Bonding 101. We walked around NYC for three full days. A trusting exercise. Best place in the world for trust explorations…
We went to the east village and visited McSorleys pub. The place was filled with mid-19th century bric-a-brac. Corky wanted to lick sawdust off the floor.
We entered a jewelry shop where an old Russian woman wanted to give me a silver crucifix on a chain. I tried to refuse it, but it becames clear she meant to have her way–there was something sincere and strict behind her eagerness, like the last chapter of Crime and Punishment. I accepted the cross and she gently placed it around my neck. Corky sat obediently by my side.
Bonding. I walked up seventh avenue with a tsarist cross around my neck. I remembered a Russian proverb: Бо́гу моли́сь, а добра́-ума́ держи́сь–pray to god but hold on to your good mind…
Bonding. Corky and I together created a good mind, a steadfast one.
Bonding. Sublime and ridiculous. A cab driver refused to take us in his taxi. I think, “but I’m wearing my silver cross, and my dog is beautiful!” Oh dear. He shouted horribly, the back door to his cab wide open, my left foot on the sill. Passersby stopped then moved ahead, the old New York shuffle, no one wanted to get involved with a blind man and a dog and a fucked up cabbie. I couldn’t really blame them. I got the cabbie’s number and resolved to report him to the Taxi and Limousine Commission. Later at the TLC I’d learn the cab license had been stolen–the real driver had reported it a year earlier–I was the victim of an illegal driver who likely would never be found.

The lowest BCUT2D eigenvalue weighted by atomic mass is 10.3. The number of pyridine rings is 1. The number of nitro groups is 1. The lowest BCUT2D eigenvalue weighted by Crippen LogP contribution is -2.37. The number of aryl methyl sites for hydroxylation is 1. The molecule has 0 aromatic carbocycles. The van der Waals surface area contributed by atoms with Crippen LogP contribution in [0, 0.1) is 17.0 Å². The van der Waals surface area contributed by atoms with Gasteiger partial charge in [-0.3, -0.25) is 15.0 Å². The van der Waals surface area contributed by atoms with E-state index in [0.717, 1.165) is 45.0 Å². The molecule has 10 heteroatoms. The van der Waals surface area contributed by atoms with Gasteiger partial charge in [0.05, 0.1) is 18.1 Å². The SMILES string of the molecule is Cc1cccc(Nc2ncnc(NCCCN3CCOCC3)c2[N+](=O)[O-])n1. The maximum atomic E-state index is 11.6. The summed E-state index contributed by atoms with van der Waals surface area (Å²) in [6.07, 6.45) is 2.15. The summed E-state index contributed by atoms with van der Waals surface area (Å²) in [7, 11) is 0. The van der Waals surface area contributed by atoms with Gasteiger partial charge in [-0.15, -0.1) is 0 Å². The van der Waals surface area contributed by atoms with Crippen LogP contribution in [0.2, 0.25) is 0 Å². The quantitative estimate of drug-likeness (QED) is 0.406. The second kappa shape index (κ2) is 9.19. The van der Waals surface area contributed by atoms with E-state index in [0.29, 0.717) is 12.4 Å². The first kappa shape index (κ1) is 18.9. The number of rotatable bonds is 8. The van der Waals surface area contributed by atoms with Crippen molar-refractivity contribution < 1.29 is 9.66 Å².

For the sheer hell of it we went solo to the Empire State Building.
Sometimes I felt we were playing an untuned piano all day.
We rode the number 7 train to Shea Stadium. It was March. Baseball wouldn’t begin for two more weeks. We walked. Then rode the train back to Manhattan. Bonding. Strange sights and escalators.